Friday, April 2, 2010

How Healthcare Reform Will Make Healthy Eating Easier













One of the most important things about the new healthcare reforms is that soon restaurants and other providers of food will be obliged by law to post detailed information about exactly what they are serving to customers. Personal trainer and Live-ilates creator Andrea Metcalf says this is a great and much needed advance.



In New York, thanks to an initiative by Mayor Michael Bloomberg, the menu boards of every deli, restaurant, coffee shop or fast food chain must by law contain a complete rundown of the nutritional value of each item printed alongside. It's like a quick dose of reality when seeing what the actual calorie count and fat grams are. It has a profound effect on the way people chose what they eat.

The technique of rationalization over impulse is one I have used for years to guide my clients'—and my own—weight loss plans. There is a good scientific explanation for why there is a difference between your automatic urges are and what you do when you are informed. Between thinking and acting there is a significant change in neuro-transmitters in the brain. No surprise, then, that when nutritional information is included on every menu, as they will be thanks to the healthcare reforms, we are likely to see a noticeable change in what people choose to eat.

In one of the corporate wellness programs I have designed, I made a simple change in the way the calorie count per tablespoon of dressing at the salad bar was labeled. That simple change resulted in the elimination of one entire type of dressing from the menu as employees shifted from a high-calorie to a low-calorie dressing.

So, what should you look for when you see the new calorie counts that will soon be posted alongside foods in restaurants and cafés?



Thanks to the new healthcare reforms, some restaurant must include health information on their menus. What should you order? Here are my three key tips for ordering:

Multiply by 10
For the average person to maintain their weight as it is, try this simple formula: Multiply your weight by 10. That is the total number of calories you will need to consume in a day without exercise to maintain your weight exactly as it is.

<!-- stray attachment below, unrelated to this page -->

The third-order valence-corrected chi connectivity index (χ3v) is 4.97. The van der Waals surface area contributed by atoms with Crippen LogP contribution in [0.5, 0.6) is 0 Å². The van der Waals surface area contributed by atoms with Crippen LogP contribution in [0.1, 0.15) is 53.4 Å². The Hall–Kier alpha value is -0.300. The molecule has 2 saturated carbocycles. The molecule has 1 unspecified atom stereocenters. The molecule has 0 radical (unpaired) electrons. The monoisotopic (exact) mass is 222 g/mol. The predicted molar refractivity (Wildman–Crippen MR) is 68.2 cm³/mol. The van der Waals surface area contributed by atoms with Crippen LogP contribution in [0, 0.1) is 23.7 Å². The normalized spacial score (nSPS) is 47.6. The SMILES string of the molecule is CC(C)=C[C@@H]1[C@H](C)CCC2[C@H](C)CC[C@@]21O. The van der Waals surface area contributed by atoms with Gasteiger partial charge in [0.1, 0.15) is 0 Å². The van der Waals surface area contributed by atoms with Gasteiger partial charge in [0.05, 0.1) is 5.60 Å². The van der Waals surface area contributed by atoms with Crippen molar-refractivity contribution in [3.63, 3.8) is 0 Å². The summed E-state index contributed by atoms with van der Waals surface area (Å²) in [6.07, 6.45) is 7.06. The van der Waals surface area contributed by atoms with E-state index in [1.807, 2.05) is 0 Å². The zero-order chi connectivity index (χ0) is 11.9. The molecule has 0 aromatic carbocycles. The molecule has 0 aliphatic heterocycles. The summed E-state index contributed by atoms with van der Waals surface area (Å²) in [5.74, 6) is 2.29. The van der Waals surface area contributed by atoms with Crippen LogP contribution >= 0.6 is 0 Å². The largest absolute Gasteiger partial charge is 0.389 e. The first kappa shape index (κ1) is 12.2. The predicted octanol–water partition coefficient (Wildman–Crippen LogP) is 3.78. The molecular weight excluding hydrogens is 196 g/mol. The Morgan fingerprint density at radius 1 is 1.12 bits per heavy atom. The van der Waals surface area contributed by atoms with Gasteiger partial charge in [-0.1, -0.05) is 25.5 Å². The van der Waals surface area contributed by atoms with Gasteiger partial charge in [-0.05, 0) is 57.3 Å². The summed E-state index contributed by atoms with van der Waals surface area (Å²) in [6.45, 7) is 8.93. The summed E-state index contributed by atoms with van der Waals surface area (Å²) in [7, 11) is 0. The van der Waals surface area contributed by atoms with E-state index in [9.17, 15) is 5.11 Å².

The Truth About "Low-Fat"
Low-fat does not mean low calories. Most low-fat items have the same or about the same number of calories as the full-fat versions. So if those extra calories are finding their way onto your plate, don't fool yourself by sacrificing taste for fat. Just keep them as a once a week or a once a month option.

Fat Guidelines
According to weight loss experts, fat grams should be kept to no more than 30 to 35 grams per day. The U.S. Department of Health and Human Services website suggests the following:

•A 1,600-calorie-per-day diet should contain no more than 18 grams of saturated fat and 53 grams of fat in total.
•A 2,000-calorie-per-day diet should contain no more than 20 grams of saturated fat and no more than 65 grams of fat in total.
•A 2,200-calorie-per-day diet should contain no more than 24 grams of saturated fat and no more than 73 grams of fat in total.
•A 2,500-calorie-per-day diet should contain no more than 25 grams of saturated fat and no more than 80 grams of fat in total.
•A 2,800-calorie-per-day diet should contain no more than 31 grams of saturated fat and no more than 93 grams of fat in total.

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